Republican presidential contender John McCain is headed for Colombia
Tuesday as part of an effort to show his support for free trade and his
expertise in foreign policy. McCain's Democratic opponent, Senator
Barack Obama, spoke about faith Tuesday as he reached out to a group of
voters generally more supportive of Republican presidential
candidates. VOA National correspondent Jim Malone reports from
Senator McCain's trip includes stops in Colombia and Mexico.
is expected to highlight Colombian efforts against drug trafficking and
his support for a U.S.-Colombian free trade deal that has stalled in
the U.S. Congress.
McCain has criticized Senator Obama for wanting to re-negotiate the North American Free Trade Agreement with Canada and Mexico.
Tuesday, McCain vowed to stay on the offensive against violent crime in
the United States and promised to appoint federal judges who have what
he called a proven commitment to judicial restraint.
be the kind of judges who believe in giving everyone in a criminal
court their due, justice for the guilty and the innocent, compassion
for the victims, and respect for the men and women of law enforcement,"
For his part, Senator Obama was in Ohio Tuesday,
reaching out to religious voters, a group that has been hesitant to
support recent Democratic presidential candidates.
promised to expand President Bush's program to give federal support to
faith-based charities to battle poverty, a program that some Democrats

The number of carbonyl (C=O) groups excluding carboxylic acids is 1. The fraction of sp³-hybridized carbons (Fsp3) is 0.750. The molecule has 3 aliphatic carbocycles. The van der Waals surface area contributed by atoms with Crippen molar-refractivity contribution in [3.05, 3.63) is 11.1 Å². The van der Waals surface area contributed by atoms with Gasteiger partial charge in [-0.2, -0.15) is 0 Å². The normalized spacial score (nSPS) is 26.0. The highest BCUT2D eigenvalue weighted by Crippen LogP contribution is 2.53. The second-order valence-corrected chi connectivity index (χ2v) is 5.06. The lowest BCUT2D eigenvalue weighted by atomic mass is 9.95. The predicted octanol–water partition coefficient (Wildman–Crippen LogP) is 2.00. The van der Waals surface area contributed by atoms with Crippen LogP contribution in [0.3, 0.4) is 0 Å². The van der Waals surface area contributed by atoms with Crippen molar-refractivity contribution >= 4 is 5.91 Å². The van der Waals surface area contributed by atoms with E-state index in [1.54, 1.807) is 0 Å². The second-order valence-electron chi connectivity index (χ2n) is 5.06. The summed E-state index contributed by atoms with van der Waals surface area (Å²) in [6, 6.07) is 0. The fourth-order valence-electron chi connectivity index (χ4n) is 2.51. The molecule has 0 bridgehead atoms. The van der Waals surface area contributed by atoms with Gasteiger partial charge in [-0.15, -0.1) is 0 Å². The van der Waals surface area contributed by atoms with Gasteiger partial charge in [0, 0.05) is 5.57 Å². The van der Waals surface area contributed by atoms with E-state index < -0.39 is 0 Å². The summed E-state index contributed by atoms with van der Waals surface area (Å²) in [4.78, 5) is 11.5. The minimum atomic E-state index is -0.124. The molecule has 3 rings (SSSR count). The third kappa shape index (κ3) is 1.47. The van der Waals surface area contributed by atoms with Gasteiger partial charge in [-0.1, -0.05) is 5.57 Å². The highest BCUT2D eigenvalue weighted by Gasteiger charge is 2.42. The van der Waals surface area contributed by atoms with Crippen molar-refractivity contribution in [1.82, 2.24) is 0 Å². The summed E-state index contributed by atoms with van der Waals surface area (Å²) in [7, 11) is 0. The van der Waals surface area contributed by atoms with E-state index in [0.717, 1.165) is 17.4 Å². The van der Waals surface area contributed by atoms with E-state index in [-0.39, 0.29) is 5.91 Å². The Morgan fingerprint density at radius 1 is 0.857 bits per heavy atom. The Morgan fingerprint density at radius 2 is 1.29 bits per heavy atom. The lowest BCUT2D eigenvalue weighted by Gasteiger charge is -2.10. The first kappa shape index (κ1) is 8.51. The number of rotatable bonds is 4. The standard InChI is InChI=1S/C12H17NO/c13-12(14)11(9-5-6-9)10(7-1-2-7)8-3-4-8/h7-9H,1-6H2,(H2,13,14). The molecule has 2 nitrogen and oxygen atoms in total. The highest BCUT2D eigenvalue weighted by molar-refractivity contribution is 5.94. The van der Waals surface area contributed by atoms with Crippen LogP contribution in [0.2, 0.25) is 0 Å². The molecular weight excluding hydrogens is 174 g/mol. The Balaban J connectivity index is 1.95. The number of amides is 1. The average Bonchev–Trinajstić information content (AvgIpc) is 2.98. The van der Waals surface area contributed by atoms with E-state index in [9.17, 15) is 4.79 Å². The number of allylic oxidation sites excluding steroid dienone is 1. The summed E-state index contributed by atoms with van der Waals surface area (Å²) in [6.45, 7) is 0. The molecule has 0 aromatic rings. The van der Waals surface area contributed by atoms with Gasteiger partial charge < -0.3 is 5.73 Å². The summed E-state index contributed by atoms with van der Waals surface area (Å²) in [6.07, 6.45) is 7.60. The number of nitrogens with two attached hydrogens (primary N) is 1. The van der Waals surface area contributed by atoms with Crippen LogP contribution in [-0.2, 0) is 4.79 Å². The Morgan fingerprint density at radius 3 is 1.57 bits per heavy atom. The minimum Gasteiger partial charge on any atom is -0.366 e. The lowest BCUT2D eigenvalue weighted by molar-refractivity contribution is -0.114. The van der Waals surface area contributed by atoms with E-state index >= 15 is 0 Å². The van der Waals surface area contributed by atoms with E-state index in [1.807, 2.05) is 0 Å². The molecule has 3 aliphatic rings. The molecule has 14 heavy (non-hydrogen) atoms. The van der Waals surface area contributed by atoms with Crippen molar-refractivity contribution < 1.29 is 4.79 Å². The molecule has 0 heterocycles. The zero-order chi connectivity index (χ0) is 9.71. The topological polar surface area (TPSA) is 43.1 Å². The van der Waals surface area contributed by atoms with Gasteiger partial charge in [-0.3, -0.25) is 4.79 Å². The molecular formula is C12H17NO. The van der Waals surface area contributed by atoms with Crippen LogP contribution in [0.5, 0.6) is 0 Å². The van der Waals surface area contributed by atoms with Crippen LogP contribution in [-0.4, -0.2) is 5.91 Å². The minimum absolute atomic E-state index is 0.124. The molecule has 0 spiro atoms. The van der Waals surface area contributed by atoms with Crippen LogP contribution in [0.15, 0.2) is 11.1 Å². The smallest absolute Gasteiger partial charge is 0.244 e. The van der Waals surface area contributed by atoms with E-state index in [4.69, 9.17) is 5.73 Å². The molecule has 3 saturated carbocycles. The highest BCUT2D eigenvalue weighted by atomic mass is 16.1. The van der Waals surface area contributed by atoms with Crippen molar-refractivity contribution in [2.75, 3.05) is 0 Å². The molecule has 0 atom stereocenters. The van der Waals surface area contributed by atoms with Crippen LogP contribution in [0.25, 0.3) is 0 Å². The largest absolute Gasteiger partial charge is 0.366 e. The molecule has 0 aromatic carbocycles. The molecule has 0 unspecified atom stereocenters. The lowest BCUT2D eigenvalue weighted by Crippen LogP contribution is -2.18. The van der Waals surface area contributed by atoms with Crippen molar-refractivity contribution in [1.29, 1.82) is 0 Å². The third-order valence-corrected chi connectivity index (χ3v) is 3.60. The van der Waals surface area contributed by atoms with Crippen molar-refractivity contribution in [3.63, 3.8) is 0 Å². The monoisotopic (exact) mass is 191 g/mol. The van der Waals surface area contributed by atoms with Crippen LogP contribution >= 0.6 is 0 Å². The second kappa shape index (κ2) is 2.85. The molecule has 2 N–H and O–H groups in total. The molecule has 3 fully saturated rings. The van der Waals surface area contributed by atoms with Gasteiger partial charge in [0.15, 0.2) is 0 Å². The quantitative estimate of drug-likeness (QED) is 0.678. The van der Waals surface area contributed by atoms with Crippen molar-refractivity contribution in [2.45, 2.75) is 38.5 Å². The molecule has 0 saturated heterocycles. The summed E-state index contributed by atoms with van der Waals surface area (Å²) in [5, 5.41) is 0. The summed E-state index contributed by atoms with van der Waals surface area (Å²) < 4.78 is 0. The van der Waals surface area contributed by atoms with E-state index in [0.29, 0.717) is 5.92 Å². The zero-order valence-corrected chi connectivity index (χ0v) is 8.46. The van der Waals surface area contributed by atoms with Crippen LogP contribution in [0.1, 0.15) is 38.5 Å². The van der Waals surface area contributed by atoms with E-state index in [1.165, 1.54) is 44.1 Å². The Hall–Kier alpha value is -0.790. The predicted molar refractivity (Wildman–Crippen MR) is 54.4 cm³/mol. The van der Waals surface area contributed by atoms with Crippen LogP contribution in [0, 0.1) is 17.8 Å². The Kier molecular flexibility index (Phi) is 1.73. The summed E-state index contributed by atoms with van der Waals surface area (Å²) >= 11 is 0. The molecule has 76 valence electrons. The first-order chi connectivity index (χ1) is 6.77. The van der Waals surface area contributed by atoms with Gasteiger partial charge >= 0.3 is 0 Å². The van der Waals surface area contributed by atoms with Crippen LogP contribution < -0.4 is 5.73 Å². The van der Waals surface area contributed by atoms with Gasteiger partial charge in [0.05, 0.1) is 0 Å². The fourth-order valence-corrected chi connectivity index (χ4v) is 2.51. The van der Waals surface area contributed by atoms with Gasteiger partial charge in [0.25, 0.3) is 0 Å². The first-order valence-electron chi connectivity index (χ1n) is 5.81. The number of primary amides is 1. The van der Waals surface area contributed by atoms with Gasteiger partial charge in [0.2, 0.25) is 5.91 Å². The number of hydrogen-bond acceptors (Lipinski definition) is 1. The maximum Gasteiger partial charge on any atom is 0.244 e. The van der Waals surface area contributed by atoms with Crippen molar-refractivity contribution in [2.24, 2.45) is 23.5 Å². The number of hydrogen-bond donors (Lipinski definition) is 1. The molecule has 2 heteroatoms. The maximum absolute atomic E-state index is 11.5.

"We know that faith and values can be a source of
strength in our own lives," he said. "That is what it has meant to me,
and that is what it has been to so many Americans."
Obama vowed to uphold the traditional separation between church and state in carrying out the programs.
Obama also remains on the defensive over the comments from one of his supporters, retired U.S. Army General Wesley Clark.
told the CBS program Face the Nation Sunday that Senator McCain's
military experience in Vietnam did not necessarily qualify him for the
"Well, I do not think that riding in a fighter plane and getting shot down is a qualification to be president," he said.
McCain was shot down during the Vietnam War and spent 5.5 years as a prisoner of war.
comments drew fire from McCain supporters and even some Democrats, and
Obama was asked about it at a news conference Tuesday in Ohio.
McCain's service is heroic and he deserves out respect for that," he
said. "Now, I have differences with him on policy."
focus on faith came one day after he talked about patriotism, part of a
series of speeches leading up to the U.S. Independence Day holiday on